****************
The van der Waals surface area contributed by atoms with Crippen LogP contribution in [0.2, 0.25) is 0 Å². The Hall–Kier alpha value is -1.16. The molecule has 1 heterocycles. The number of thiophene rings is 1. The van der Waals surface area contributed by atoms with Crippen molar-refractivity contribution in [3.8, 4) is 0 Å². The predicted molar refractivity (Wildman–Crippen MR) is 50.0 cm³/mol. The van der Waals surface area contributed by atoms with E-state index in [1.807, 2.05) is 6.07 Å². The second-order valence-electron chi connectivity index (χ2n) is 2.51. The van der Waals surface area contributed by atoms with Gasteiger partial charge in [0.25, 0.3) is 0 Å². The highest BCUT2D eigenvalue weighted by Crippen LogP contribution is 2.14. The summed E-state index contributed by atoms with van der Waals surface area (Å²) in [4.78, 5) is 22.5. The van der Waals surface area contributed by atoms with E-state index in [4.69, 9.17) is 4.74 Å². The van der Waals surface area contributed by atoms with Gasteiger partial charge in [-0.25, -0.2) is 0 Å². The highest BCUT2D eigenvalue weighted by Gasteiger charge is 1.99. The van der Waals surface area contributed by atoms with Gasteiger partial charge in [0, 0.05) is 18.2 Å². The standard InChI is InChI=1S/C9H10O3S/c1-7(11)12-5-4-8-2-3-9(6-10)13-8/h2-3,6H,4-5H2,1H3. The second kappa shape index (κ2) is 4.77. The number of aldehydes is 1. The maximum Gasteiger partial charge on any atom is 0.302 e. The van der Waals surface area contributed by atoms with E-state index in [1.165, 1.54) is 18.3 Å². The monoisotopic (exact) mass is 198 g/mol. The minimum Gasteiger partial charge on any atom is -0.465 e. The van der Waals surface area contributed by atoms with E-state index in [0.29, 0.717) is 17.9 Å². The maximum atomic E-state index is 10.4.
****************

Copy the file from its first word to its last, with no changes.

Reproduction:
The van der Waals surface area contributed by atoms with Crippen LogP contribution in [0.2, 0.25) is 0 Å². The Hall–Kier alpha value is -1.16. The molecule has 1 heterocycles. The number of thiophene rings is 1. The van der Waals surface area contributed by atoms with Crippen molar-refractivity contribution in [3.8, 4) is 0 Å². The predicted molar refractivity (Wildman–Crippen MR) is 50.0 cm³/mol. The van der Waals surface area contributed by atoms with E-state index in [1.807, 2.05) is 6.07 Å². The second-order valence-electron chi connectivity index (χ2n) is 2.51. The van der Waals surface area contributed by atoms with Gasteiger partial charge in [0.25, 0.3) is 0 Å². The highest BCUT2D eigenvalue weighted by Crippen LogP contribution is 2.14. The summed E-state index contributed by atoms with van der Waals surface area (Å²) in [4.78, 5) is 22.5. The van der Waals surface area contributed by atoms with E-state index in [4.69, 9.17) is 4.74 Å². The van der Waals surface area contributed by atoms with Gasteiger partial charge in [-0.25, -0.2) is 0 Å². The highest BCUT2D eigenvalue weighted by Gasteiger charge is 1.99. The van der Waals surface area contributed by atoms with Gasteiger partial charge in [0, 0.05) is 18.2 Å². The standard InChI is InChI=1S/C9H10O3S/c1-7(11)12-5-4-8-2-3-9(6-10)13-8/h2-3,6H,4-5H2,1H3. The second kappa shape index (κ2) is 4.77. The number of aldehydes is 1. The maximum Gasteiger partial charge on any atom is 0.302 e. The van der Waals surface area contributed by atoms with E-state index in [1.165, 1.54) is 18.3 Å². The monoisotopic (exact) mass is 198 g/mol. The minimum Gasteiger partial charge on any atom is -0.465 e. The van der Waals surface area contributed by atoms with E-state index in [0.29, 0.717) is 17.9 Å². The maximum atomic E-state index is 10.4.